Access to bilingual books for Somali newcomers is very difficult. Somalis make up a small percentage of the population in the United States. The majority of Somali students come to the United States from refugee camps. These students often have limited school experience. Many do not read and write in Somali, although they may speak Somali and Arabic fluently. Some parents are able to read to their children in Somali and/or Arabic. One of the most researched areas in literacy instruction is the connection between parents who read to their children and their children’s literacy. Reading aloud is the single most important activity for building the knowledge required for eventual success in reading. Only 30% of children from households where the primary language is not English were read to daily compared with 51% where the primary home language is English. It is critical to support English learners and their parents. Making bilingual books available creates an opportunity to for parents to help improve their children’s literacy skills.
Research in bilingual education makes it clear that maintaining and supporting a student’s native language is a critical component to the overall language learning of the student. It impacts their ability to process higher order thinking in their native language, in addition, it supports learning English skills. One of the largest Somali populations in the United States is in Minnesota. Thus, the Minnesota Humanities Commission received funds to develop and produce bilingual books in Somali and English to encourage literacy in the Somali community.
Here is just a sample of bilingual books for teachers to purchase and use in their libraries or ESL classrooms. The Minnesota Humanities Commission published many of these books, yet, others come from different publishers. (These are affiliate links.)
Wiil Waal: a Somali Folktale is a story where a father decides to follow his clever daughter’s advice when asked to present a Somali wiseman with a special symbol. This has astonishing results.
Qayb Libaax/The Lion’s Share is a story about a lion who wants a share of meat that he did not help hunt. This is a folktale about the misuse of power.
Dhegdheer, A Scary Somali Folktale, is all about a witch who terrorizes people. Dhegdheer causes great fear wherever she appears.
She gobbles up anyone who crosses her path. Can a widow and her son escape her?
Elizabeth Laird traveled across Somalia and throughout the land people shared stories passed down from one generation to the next. The Ogress and the Snake and Other Stories from Somalia is a collection of stories that make a great introduction to the land of Somalia.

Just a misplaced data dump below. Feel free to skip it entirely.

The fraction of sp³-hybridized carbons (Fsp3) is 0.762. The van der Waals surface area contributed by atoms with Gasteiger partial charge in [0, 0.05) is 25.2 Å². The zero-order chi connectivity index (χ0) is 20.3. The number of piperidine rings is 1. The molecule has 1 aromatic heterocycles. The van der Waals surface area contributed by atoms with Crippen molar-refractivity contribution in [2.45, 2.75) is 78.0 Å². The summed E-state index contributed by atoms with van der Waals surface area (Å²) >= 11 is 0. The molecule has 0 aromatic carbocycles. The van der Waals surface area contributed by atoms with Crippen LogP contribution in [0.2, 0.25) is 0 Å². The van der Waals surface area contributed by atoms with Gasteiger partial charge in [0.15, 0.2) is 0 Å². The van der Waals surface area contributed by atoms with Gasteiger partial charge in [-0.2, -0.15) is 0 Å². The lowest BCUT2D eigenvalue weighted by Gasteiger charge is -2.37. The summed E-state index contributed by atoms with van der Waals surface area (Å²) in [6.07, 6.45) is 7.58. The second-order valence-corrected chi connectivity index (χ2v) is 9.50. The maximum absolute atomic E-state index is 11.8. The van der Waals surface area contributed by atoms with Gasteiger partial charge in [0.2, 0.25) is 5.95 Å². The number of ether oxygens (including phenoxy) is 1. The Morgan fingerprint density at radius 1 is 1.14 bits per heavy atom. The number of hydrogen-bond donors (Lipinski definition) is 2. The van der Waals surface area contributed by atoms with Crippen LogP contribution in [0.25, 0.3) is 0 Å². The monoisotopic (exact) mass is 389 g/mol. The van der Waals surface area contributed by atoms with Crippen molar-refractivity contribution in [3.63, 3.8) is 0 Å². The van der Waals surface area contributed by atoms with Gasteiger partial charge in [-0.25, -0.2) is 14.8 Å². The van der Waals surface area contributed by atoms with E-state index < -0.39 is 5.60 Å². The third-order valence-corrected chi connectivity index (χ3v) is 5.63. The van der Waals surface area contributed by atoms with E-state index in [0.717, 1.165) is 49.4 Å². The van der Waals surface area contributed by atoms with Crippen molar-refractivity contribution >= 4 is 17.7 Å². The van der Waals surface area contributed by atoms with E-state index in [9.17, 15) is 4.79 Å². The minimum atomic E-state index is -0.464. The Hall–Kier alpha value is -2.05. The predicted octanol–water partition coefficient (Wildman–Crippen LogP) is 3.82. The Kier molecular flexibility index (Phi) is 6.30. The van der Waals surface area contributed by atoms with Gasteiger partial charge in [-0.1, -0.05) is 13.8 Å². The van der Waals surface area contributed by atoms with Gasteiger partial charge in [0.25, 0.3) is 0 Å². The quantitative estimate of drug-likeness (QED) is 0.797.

Zamzam survives horrific experiences during the war in Somali. She and her family manage to escape and eventually come to America. Through My Eyes is a story of compassion and the importance of eliminating stereotypes to promote social justice. Join eleven-year-old Zamzam as she navigates her way through her new country while embracing her Somali values.
Somali folklore contains many stories with Igal Shidad. In this story with the legendary Igal, Igal walks throughout drought-stricken Somalia looking for a safe place for his family and animals. He confronts many obstacles, but discovers his prayers to Allah can be answered without him even realizing it.
The following two books are not from the Minnesota Humanities Commission. The first Vegetables is part of a series of board books meant for toddlers. The My First Bilingual Book series includes: A Day, Opposites, Numbers, Colors, Home, Indoors, Feelings and more. These books are also offered in numerous other languages i.e. Farsi, Japanese.
When I Get Older: The Story Behind the “Wavin’ Flag” is the story of the life of the Somali-Canadian poet, rapper, singer, and songwriter K’NAAN.K’NAAN tells about growing up in Somalia and moving to the U.S. and then Canada. He was 13 years old when his family left Somalia in 1993. He now performs around the world and there are twenty-two versions of the song, “Wavin’ Flag” which hit #1 in nineteen countries.
Finally, this Picture Dictionary: English/Somali by Milet is one of the only children’s bilingual Somali/English dictionaries I have found. I have not seen it in person, but felt I should include it here so you know it is available.
(There are affiliate links in this post. I will earn a small portion from each sale made after clicking a link.)
For more tips on working with students from Somalia see my post here. This post provides teaching tips for working with Somali students. In addition. information about the history and culture of Somalia are included.